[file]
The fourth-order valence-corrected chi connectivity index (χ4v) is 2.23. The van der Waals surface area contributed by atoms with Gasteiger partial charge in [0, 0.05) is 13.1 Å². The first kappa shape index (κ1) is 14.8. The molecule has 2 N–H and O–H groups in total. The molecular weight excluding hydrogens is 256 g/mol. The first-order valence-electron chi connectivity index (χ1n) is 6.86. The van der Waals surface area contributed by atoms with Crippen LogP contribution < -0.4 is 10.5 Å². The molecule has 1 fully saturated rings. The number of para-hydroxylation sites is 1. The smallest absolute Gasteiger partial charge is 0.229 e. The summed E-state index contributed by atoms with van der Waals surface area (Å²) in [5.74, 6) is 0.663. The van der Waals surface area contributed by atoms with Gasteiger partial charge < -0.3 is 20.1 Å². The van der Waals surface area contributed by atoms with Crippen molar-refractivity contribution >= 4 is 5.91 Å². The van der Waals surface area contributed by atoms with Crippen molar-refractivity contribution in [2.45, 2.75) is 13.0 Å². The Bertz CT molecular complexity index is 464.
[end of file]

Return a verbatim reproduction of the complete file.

The fourth-order valence-corrected chi connectivity index (χ4v) is 2.23. The van der Waals surface area contributed by atoms with Gasteiger partial charge in [0, 0.05) is 13.1 Å². The first kappa shape index (κ1) is 14.8. The molecule has 2 N–H and O–H groups in total. The molecular weight excluding hydrogens is 256 g/mol. The first-order valence-electron chi connectivity index (χ1n) is 6.86. The van der Waals surface area contributed by atoms with Crippen LogP contribution < -0.4 is 10.5 Å². The molecule has 1 fully saturated rings. The number of para-hydroxylation sites is 1. The smallest absolute Gasteiger partial charge is 0.229 e. The summed E-state index contributed by atoms with van der Waals surface area (Å²) in [5.74, 6) is 0.663. The van der Waals surface area contributed by atoms with Gasteiger partial charge < -0.3 is 20.1 Å². The van der Waals surface area contributed by atoms with Crippen molar-refractivity contribution >= 4 is 5.91 Å². The van der Waals surface area contributed by atoms with Crippen molar-refractivity contribution in [2.45, 2.75) is 13.0 Å². The Bertz CT molecular complexity index is 464.